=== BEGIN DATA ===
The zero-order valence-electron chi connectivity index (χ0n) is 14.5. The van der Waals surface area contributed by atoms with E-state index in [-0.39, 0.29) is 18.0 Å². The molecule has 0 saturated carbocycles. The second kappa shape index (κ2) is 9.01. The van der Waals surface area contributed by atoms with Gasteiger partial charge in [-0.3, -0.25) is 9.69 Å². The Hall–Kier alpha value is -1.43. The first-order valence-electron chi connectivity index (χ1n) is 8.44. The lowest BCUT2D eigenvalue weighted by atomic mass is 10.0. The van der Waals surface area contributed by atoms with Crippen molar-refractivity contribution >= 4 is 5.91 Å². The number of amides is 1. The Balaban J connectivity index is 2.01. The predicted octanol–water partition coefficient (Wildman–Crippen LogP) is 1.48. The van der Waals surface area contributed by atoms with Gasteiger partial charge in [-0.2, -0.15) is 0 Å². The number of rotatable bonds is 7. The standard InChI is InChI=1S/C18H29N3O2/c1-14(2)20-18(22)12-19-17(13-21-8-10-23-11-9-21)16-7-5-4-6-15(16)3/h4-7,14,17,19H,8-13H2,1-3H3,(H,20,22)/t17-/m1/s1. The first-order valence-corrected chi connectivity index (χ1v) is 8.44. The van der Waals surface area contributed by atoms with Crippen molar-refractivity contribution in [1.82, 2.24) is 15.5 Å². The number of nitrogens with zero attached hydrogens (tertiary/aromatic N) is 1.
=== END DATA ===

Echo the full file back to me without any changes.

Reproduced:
The zero-order valence-electron chi connectivity index (χ0n) is 14.5. The van der Waals surface area contributed by atoms with E-state index in [-0.39, 0.29) is 18.0 Å². The molecule has 0 saturated carbocycles. The second kappa shape index (κ2) is 9.01. The van der Waals surface area contributed by atoms with Gasteiger partial charge in [-0.3, -0.25) is 9.69 Å². The Hall–Kier alpha value is -1.43. The first-order valence-electron chi connectivity index (χ1n) is 8.44. The lowest BCUT2D eigenvalue weighted by atomic mass is 10.0. The van der Waals surface area contributed by atoms with Crippen molar-refractivity contribution >= 4 is 5.91 Å². The number of amides is 1. The Balaban J connectivity index is 2.01. The predicted octanol–water partition coefficient (Wildman–Crippen LogP) is 1.48. The van der Waals surface area contributed by atoms with Gasteiger partial charge in [-0.2, -0.15) is 0 Å². The number of rotatable bonds is 7. The standard InChI is InChI=1S/C18H29N3O2/c1-14(2)20-18(22)12-19-17(13-21-8-10-23-11-9-21)16-7-5-4-6-15(16)3/h4-7,14,17,19H,8-13H2,1-3H3,(H,20,22)/t17-/m1/s1. The first-order valence-corrected chi connectivity index (χ1v) is 8.44. The van der Waals surface area contributed by atoms with Crippen molar-refractivity contribution in [1.82, 2.24) is 15.5 Å². The number of nitrogens with zero attached hydrogens (tertiary/aromatic N) is 1.